What’s it like to live with or care for someone with pulmonary fibrosis? Community members answer.
For many of the three million people worldwide living with the respiratory disease pulmonary fibrosis (PF), the journey to diagnosis and treatment can be fraught with challenges.
Part of a family of 200 related lung diseases, PF can easily be disguised by a confounding set of symptoms and ailments. About one-third of people are misdiagnosed for well over a year before reaching a PF diagnosis — and once they do, treatment options are limited.
Earlier this year, MATTER announced a partnership with Three Lakes Foundation, an organization founded by a family personally affected by PF, to co-develop a program to help source novel and innovative solutions for PF. But before issuing a challenge to innovators, it was crucial to learn more about what PF patients, caregivers and healthcare providers had to say about the challenges facing PF. In June, Three Lakes Foundation, Pulmonary Fibrosis Foundation and MATTER launched the PF Perspectives Project to collect these stories and better understand the biggest challenges to living with, or caring for someone with PF, today.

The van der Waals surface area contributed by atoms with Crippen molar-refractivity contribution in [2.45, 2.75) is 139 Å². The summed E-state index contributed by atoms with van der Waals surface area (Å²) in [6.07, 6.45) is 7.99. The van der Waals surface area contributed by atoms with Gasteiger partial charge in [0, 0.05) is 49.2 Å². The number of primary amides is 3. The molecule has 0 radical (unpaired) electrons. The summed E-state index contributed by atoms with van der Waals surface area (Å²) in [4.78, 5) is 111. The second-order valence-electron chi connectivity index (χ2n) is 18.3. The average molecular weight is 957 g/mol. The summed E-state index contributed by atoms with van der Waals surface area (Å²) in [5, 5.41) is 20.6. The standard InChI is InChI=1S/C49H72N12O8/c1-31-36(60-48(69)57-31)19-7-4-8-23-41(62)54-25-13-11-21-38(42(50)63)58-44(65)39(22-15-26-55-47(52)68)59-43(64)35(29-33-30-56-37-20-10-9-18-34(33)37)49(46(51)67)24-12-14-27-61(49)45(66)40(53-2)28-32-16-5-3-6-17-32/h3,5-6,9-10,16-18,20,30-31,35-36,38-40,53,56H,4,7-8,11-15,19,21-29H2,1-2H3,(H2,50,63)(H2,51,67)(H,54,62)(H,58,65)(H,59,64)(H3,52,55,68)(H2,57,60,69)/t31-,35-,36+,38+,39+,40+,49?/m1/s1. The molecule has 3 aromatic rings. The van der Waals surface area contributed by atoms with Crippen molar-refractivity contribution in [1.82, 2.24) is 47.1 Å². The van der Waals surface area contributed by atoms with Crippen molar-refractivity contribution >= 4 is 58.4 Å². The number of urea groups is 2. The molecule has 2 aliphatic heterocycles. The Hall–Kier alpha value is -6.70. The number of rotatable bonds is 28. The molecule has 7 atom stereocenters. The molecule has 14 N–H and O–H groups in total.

Of the dozens of submissions, five participants received $500 cash prizes and will have the opportunity to collaborate with innovators throughout the challenge period.
These are their stories.
You can hear more from PF community members through upcoming PF Innovation Challenge events and programs, including a virtual conversation and Q&A on August 18.
Maryluz, patient & healthcare provider
Challenge: Awareness and diagnosis
“[We need] a joint effort of empowering patients to speak up to their primary care providers…and investing in education of primary care providers about this disease.”
“The underlying problem is that the necessary information is unobserved, unrecognized or insufficient for the primary care provider to diagnose PF, as this is a rare disease and we practice prescriptive medicine.”